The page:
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Cyber Sabotage: The History and Politics of Russian-American Hacking • Fred Kaplan
October 24, 2016 @ 3:30 pm - 5:00 pm
The recent hacking of the Democratic National Committee is the latest chapter of a story going back nearly a half-century to the dawn of cyber espionage, with both Russia and the U.S as its main protagonists. Meanwhile, the dark territory of cyber sabotage has become an increasingly thorny problem in Russian-American diplomatic relations. Author and Pulitzer Prize-winning journalist Fred Kaplan will address the technologies and politics that have propelled hacking to a major national security issue and put the two countries onto a collision course with uncertain outcomes.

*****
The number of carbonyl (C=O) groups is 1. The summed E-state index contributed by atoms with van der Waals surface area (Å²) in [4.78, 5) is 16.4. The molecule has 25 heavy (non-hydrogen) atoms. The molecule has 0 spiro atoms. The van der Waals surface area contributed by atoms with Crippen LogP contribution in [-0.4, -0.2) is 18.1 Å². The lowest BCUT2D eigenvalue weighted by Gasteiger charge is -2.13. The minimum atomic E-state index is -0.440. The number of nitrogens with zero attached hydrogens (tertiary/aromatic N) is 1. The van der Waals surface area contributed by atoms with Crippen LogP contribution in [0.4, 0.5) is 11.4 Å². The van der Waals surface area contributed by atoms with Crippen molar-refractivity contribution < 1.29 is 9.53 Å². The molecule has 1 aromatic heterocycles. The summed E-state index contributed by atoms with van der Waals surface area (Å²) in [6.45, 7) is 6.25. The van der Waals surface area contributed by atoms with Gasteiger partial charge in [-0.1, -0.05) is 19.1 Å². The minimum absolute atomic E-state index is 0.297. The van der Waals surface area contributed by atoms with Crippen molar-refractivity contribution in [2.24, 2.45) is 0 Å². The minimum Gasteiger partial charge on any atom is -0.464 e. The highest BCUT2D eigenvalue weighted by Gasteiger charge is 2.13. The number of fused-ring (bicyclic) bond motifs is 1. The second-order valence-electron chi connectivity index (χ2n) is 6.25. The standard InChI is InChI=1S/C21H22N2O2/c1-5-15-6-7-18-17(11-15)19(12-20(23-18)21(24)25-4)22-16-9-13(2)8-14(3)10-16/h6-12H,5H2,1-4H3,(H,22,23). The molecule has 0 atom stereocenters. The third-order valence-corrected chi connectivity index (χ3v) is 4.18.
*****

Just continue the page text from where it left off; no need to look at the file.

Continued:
Fred Kaplan is the national-security columnist for Slate and the author of five books, including Dark Territory: The Secret History of Cyber War and The Insurgents: David Petraeus and the Plot to Change the American Way of War, which was a New York Times bestseller and Pulitzer Prize finalist. A former Pulitzer Prize–winning reporter for The Boston Globe, he earned a PhD in Political Science from MIT.
Cosponsored by the UNC Curriculum in Peace, War, and Defense.